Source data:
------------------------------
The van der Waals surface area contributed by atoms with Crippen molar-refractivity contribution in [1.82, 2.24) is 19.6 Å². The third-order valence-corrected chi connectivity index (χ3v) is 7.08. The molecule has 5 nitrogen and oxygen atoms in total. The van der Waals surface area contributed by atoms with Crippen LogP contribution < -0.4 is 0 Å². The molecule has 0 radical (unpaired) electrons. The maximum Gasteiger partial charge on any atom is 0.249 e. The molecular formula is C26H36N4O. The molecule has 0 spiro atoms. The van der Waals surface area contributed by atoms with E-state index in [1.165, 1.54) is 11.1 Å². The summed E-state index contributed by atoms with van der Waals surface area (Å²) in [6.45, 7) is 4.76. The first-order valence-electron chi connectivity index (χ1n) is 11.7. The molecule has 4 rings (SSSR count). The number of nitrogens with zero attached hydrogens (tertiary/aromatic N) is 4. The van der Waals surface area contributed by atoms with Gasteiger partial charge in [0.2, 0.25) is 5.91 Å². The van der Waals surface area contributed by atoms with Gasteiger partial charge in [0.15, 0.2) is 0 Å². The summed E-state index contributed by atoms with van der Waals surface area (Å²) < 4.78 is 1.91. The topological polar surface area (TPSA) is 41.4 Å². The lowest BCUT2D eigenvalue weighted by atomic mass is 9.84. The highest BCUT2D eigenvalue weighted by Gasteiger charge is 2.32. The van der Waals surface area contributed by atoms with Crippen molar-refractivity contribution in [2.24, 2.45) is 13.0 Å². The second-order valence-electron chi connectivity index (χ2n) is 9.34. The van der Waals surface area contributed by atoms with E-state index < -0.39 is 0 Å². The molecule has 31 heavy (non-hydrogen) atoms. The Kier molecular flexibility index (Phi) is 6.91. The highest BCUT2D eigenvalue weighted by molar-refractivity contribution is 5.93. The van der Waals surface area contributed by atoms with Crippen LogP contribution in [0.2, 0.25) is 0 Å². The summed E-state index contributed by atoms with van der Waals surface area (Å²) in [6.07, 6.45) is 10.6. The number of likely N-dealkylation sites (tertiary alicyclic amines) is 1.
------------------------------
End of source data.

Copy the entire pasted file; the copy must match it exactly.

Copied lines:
The van der Waals surface area contributed by atoms with Crippen molar-refractivity contribution in [1.82, 2.24) is 19.6 Å². The third-order valence-corrected chi connectivity index (χ3v) is 7.08. The molecule has 5 nitrogen and oxygen atoms in total. The van der Waals surface area contributed by atoms with Crippen LogP contribution < -0.4 is 0 Å². The molecule has 0 radical (unpaired) electrons. The maximum Gasteiger partial charge on any atom is 0.249 e. The molecular formula is C26H36N4O. The molecule has 0 spiro atoms. The van der Waals surface area contributed by atoms with E-state index in [1.165, 1.54) is 11.1 Å². The summed E-state index contributed by atoms with van der Waals surface area (Å²) in [6.45, 7) is 4.76. The first-order valence-electron chi connectivity index (χ1n) is 11.7. The molecule has 4 rings (SSSR count). The number of nitrogens with zero attached hydrogens (tertiary/aromatic N) is 4. The van der Waals surface area contributed by atoms with Gasteiger partial charge in [0.2, 0.25) is 5.91 Å². The van der Waals surface area contributed by atoms with Gasteiger partial charge in [0.15, 0.2) is 0 Å². The summed E-state index contributed by atoms with van der Waals surface area (Å²) < 4.78 is 1.91. The topological polar surface area (TPSA) is 41.4 Å². The lowest BCUT2D eigenvalue weighted by atomic mass is 9.84. The highest BCUT2D eigenvalue weighted by Gasteiger charge is 2.32. The van der Waals surface area contributed by atoms with Crippen molar-refractivity contribution in [2.24, 2.45) is 13.0 Å². The second-order valence-electron chi connectivity index (χ2n) is 9.34. The van der Waals surface area contributed by atoms with E-state index < -0.39 is 0 Å². The molecule has 31 heavy (non-hydrogen) atoms. The Kier molecular flexibility index (Phi) is 6.91. The highest BCUT2D eigenvalue weighted by molar-refractivity contribution is 5.93. The van der Waals surface area contributed by atoms with Crippen LogP contribution in [0.2, 0.25) is 0 Å². The summed E-state index contributed by atoms with van der Waals surface area (Å²) in [6.07, 6.45) is 10.6. The number of likely N-dealkylation sites (tertiary alicyclic amines) is 1.